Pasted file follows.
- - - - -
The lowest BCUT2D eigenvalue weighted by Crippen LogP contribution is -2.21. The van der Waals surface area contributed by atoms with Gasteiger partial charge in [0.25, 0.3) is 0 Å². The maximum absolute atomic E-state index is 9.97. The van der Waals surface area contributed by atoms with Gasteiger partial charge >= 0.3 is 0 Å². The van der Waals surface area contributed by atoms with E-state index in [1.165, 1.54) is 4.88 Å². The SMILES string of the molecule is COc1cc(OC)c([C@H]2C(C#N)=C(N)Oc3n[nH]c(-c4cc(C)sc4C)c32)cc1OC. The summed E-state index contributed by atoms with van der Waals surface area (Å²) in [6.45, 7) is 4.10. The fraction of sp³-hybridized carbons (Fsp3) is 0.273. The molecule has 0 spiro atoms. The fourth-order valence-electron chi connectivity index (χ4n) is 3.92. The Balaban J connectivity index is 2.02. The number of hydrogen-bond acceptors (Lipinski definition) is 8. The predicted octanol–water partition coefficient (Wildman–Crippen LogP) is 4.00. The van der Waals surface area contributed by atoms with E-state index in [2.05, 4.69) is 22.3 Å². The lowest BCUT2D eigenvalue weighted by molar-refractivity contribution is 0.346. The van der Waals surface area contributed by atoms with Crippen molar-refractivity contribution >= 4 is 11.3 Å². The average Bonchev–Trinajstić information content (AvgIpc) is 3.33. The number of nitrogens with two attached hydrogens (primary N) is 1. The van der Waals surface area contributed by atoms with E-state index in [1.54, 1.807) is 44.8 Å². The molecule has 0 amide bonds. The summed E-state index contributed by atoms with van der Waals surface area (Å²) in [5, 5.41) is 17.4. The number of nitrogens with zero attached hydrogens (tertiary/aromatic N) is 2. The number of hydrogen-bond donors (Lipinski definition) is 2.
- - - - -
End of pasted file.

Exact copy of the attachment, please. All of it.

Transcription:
The lowest BCUT2D eigenvalue weighted by Crippen LogP contribution is -2.21. The van der Waals surface area contributed by atoms with Gasteiger partial charge in [0.25, 0.3) is 0 Å². The maximum absolute atomic E-state index is 9.97. The van der Waals surface area contributed by atoms with Gasteiger partial charge >= 0.3 is 0 Å². The van der Waals surface area contributed by atoms with E-state index in [1.165, 1.54) is 4.88 Å². The SMILES string of the molecule is COc1cc(OC)c([C@H]2C(C#N)=C(N)Oc3n[nH]c(-c4cc(C)sc4C)c32)cc1OC. The summed E-state index contributed by atoms with van der Waals surface area (Å²) in [6.45, 7) is 4.10. The fraction of sp³-hybridized carbons (Fsp3) is 0.273. The molecule has 0 spiro atoms. The fourth-order valence-electron chi connectivity index (χ4n) is 3.92. The Balaban J connectivity index is 2.02. The number of hydrogen-bond acceptors (Lipinski definition) is 8. The predicted octanol–water partition coefficient (Wildman–Crippen LogP) is 4.00. The van der Waals surface area contributed by atoms with E-state index in [2.05, 4.69) is 22.3 Å². The lowest BCUT2D eigenvalue weighted by molar-refractivity contribution is 0.346. The van der Waals surface area contributed by atoms with Crippen molar-refractivity contribution >= 4 is 11.3 Å². The average Bonchev–Trinajstić information content (AvgIpc) is 3.33. The number of nitrogens with two attached hydrogens (primary N) is 1. The van der Waals surface area contributed by atoms with E-state index in [1.54, 1.807) is 44.8 Å². The molecule has 0 amide bonds. The summed E-state index contributed by atoms with van der Waals surface area (Å²) in [5, 5.41) is 17.4. The number of nitrogens with zero attached hydrogens (tertiary/aromatic N) is 2. The number of hydrogen-bond donors (Lipinski definition) is 2.